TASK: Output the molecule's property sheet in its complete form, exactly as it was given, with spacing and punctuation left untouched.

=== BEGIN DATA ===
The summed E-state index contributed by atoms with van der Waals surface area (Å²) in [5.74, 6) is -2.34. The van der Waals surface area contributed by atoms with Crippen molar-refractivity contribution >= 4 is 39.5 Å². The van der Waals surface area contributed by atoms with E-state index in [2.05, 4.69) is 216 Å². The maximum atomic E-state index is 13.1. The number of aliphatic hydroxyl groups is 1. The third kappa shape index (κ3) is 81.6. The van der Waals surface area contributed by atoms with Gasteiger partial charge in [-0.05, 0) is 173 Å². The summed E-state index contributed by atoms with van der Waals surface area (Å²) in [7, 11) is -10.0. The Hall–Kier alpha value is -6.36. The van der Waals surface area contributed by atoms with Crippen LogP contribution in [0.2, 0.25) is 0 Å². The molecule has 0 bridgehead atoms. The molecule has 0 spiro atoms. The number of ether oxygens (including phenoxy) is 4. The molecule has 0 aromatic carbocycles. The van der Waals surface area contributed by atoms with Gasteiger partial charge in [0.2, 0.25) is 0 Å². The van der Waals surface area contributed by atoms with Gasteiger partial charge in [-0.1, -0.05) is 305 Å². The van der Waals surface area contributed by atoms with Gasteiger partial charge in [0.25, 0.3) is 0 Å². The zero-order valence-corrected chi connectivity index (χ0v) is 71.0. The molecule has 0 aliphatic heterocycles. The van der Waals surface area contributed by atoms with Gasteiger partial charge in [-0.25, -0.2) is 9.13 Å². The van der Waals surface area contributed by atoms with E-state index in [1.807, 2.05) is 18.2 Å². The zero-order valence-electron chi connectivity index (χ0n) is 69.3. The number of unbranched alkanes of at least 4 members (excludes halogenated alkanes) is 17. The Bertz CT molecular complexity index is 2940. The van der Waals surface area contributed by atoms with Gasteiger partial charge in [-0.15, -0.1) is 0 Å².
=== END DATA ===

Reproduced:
The summed E-state index contributed by atoms with van der Waals surface area (Å²) in [5.74, 6) is -2.34. The van der Waals surface area contributed by atoms with Crippen molar-refractivity contribution >= 4 is 39.5 Å². The van der Waals surface area contributed by atoms with E-state index in [2.05, 4.69) is 216 Å². The maximum atomic E-state index is 13.1. The number of aliphatic hydroxyl groups is 1. The third kappa shape index (κ3) is 81.6. The van der Waals surface area contributed by atoms with Gasteiger partial charge in [-0.05, 0) is 173 Å². The summed E-state index contributed by atoms with van der Waals surface area (Å²) in [7, 11) is -10.0. The Hall–Kier alpha value is -6.36. The van der Waals surface area contributed by atoms with Crippen LogP contribution in [0.2, 0.25) is 0 Å². The molecule has 0 bridgehead atoms. The molecule has 0 spiro atoms. The number of ether oxygens (including phenoxy) is 4. The molecule has 0 aromatic carbocycles. The van der Waals surface area contributed by atoms with Gasteiger partial charge in [0.2, 0.25) is 0 Å². The van der Waals surface area contributed by atoms with Gasteiger partial charge in [-0.1, -0.05) is 305 Å². The van der Waals surface area contributed by atoms with Gasteiger partial charge in [0.25, 0.3) is 0 Å². The zero-order valence-corrected chi connectivity index (χ0v) is 71.0. The molecule has 0 aliphatic heterocycles. The van der Waals surface area contributed by atoms with Gasteiger partial charge in [-0.25, -0.2) is 9.13 Å². The van der Waals surface area contributed by atoms with E-state index in [1.807, 2.05) is 18.2 Å². The zero-order valence-electron chi connectivity index (χ0n) is 69.3. The number of unbranched alkanes of at least 4 members (excludes halogenated alkanes) is 17. The Bertz CT molecular complexity index is 2940. The van der Waals surface area contributed by atoms with Gasteiger partial charge in [-0.15, -0.1) is 0 Å².